Health Equity Report for the District of Columbia 2018
The Health Equity Report for the District of Columbia 2018 from DC Health takes a comprehensive look at social and structural determinants of health in Washington D.C. and presents the extent of health disparities aligning with differences in income, race, and geography. The report recognizes that climate change poses long-term risks to human health, disproportionately impacting the most vulnerable, and that climate adaptation is critical to reduce negative impacts on all people.
Highlighting social inequities and health disparities that reflect a larger historical context, the report discusses nine key drivers of health to 51 statistical-neighborhoods, including: education, employment, income, housing, transportation, food environment, medical care, outdoor environment, and community safety. Summaries of the demographic characteristics and health outcomes are provided for each of the eight wards that make up D.C. Throughout the report thematic maps are presented to provide a visual comparison of various demographics, health drivers, and health outcomes across the neighborhoods and wards of D.C.
The report finds that 80 percent of population health outcomes are driven by non-clinical factors (eg. social, economic, genetic, and behavioral). Despite overall health outcome improvements in D.C. over the last decade, the report states that health has not improved at the same rate for everyone due to underlying inequalities, emphasizing: “inequalities in health are created by inequalities in society.” Life expectancy, the key overarching health outcome highlighted in the report, was found to differ by 21 years between the neighborhoods with the highest and lowest expectancy, indicating that “your zip code may be more important than your genetic code for health”.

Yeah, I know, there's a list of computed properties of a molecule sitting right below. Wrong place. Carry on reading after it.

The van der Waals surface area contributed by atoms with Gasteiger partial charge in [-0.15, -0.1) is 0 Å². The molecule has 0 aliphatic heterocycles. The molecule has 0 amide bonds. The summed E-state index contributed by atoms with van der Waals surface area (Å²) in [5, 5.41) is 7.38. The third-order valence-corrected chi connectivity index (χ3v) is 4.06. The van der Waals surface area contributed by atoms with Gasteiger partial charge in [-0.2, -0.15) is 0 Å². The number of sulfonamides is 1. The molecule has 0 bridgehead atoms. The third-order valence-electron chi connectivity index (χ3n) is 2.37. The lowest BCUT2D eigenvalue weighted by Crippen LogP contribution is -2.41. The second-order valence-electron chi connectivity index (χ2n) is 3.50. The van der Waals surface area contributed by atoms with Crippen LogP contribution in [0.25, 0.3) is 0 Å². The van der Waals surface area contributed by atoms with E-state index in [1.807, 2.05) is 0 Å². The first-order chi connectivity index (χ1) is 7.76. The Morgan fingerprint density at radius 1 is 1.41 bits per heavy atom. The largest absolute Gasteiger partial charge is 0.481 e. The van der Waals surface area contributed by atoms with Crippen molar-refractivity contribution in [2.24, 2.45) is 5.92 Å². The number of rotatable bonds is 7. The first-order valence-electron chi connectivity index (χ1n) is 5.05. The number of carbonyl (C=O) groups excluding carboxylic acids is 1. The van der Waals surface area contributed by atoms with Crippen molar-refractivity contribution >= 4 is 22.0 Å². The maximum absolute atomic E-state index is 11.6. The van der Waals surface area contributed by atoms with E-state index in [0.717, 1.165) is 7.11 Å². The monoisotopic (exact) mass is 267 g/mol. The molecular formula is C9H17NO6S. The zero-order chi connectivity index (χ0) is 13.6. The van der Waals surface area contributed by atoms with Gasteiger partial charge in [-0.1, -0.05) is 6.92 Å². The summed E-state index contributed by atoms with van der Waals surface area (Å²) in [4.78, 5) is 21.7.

The report acknowledges that climate impacts such as increasing extreme weather events, flooding, and other ecosystem disruptions put human health and safety at risk, but disproportionately so. Vulnerability to climate change was found to be unevenly distributed with the highest concentrations of vulnerability located in the two wards (Wards 7 and 8) with the highest minority - primary black - populations, the lowest median incomes, and large elderly populations.
DC Health aims to use this report to inform and reframe discussions around health improvement opportunities and work towards a “health in all policies” approach to improve healthcare and achieve health equity in DC.
Publication Date: February 8, 2019
- District of Columbia Department of Health (DC Health)